As per activists, an estimated 10,000 people will be displaced by the construction of dams for the project that will lead to submergence of land. The Sillahalla project envisages the construction of two dams – one upstream and the other downstream. As per a preliminary report prepared by the TANGEDCO for submission to the Expert Appraisal Committee of the MoEF&CC, around 170 hectares of land will come under submergence by the construction of the dams out of which 135 hectares will be for the upper reservoir and 35 hectares for the lower reservoir. The citizens’ group has expressed apprehensions about the re-occurrence of social unrest in the Nilgiris, owing to forced evictions and lack of proper compensation for resettlement.
The TANGEDCO report cited above is at variance with the claims of civil society and says that the project site is not close to any major human habitations. Furthermore, this particular report also says that there is no reserve forest, National Park, Wildlife Sanctuary, Tiger/Elephant reserve or Biosphere Reserve in and around the project catchment. The report denies the existence of any important or sensitive species of wildlife and flora and fauna within 15 kms from the project catchment. The TANGEDCO has however acknowledged in this report that these findings are as per preliminary investigations and will be finalised based on findings of the Cumulative Environment Impact Assessment study.
As this particular area of the Nilgiris is prone to landslides resulting from heavy precipitation, it is feared by activists that the project could meet with accidents in the future. Tunnelling is a part of the proposed hydroelectric project that could result in the weakening of hillsides thereby making it susceptible to collapse during heavy rainfall.
“This region received over 2400 mm of rainfall in four days (August 8 – 11, 2019). The number of vulnerable locations in the Nilgiris has gone up from 101 in 2001 to over 300 vulnerable locations in 2019 as per GSI report. Large landslides have been recorded near the Cable-cum Ventilation Tunnels for the Kundah PSHEP near Kaducuppai, where large service roads are being constructed in hills that have shola-grassland ecology,” says the public appeal.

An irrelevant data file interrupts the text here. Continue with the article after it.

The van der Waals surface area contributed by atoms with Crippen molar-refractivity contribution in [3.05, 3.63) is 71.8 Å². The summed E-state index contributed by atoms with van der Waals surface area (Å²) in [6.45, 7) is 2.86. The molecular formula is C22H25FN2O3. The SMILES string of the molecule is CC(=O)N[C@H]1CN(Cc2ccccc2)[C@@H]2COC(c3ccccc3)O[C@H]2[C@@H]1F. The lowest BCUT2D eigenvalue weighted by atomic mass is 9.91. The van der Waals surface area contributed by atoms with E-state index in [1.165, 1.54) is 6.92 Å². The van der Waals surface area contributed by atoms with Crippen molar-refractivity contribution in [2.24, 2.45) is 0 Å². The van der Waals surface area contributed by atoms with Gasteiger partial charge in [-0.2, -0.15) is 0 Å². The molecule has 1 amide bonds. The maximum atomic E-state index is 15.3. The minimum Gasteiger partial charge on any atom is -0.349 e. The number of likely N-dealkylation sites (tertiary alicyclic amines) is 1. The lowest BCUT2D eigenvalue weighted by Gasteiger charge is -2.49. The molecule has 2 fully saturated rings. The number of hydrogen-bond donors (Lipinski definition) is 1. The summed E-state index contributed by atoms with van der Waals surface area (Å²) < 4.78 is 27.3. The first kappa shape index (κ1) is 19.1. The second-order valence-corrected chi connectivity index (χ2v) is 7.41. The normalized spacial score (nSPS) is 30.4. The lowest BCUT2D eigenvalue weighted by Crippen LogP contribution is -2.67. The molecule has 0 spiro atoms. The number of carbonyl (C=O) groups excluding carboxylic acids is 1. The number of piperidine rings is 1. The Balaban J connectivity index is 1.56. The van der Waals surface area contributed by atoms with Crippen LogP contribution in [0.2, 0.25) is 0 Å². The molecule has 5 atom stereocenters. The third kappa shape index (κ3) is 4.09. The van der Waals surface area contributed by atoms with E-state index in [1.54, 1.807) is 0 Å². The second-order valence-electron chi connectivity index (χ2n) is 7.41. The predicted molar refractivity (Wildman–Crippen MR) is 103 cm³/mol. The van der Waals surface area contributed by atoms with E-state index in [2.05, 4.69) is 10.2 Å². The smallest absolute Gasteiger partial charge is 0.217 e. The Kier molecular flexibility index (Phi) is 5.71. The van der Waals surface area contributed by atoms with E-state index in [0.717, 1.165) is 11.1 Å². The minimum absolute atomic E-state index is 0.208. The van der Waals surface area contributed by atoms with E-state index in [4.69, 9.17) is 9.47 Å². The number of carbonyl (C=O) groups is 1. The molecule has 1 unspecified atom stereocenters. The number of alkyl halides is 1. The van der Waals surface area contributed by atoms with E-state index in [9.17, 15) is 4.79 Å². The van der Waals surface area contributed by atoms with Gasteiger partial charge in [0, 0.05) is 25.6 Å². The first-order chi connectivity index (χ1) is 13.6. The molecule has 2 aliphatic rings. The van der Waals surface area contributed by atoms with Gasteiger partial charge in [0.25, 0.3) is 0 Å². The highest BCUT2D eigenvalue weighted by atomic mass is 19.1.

On July 29, the Expert Appraisal Committee of the MoEF&CC discussed the Sillahalla hydroelectric project with Tamil Nadu officials in a meeting conducted over videoconferencing over the issuance of Terms of Reference.
No forest clearance has been sought for the project so far. When contacted by NewsClick, an official of the TANGEDCO said forest clearance will be sought only when the exact layout area of the project is determined following approval of its plan by the Central Electricity Authority.
“We are awaiting the Terms of Reference from the Expert Appraisal Committee after the conclusion of the meeting on July 29. A public hearing will be held over due course of time and an Environment Impact Assessment will also be conducted as part of the Terms of Reference. A sub-committee of the Expert Appraisal Committee that had conducted a site visit in December last year had recommended for the issuance of the Terms of Reference for the proposed project,” a TANGEDCO spokesperson told NewsClick.
The five-member Expert Appraisal Committee sub-committee, which conducted the site visit in the first week of December 2019, had recommended in its report that data including those of flora and fauna and aquatic life should be collated for inclusion in the Environment Impact Assessment report for the project.
Environmental activists argue that no amount of conservation ever suffices to compensate for the disturbance of natural ecology which has been in occurrence for millions of years. The sub-committee, nevertheless, had noted in its report: “Once the draft Western Ghat Eco-sensitive (WGE) Area Notification is approved by the Competent Authority, necessary conservation measures shall be taken up in the area that is falling within WGE area in consultation with the Ministry by duly incorporating all the environmental parameters.”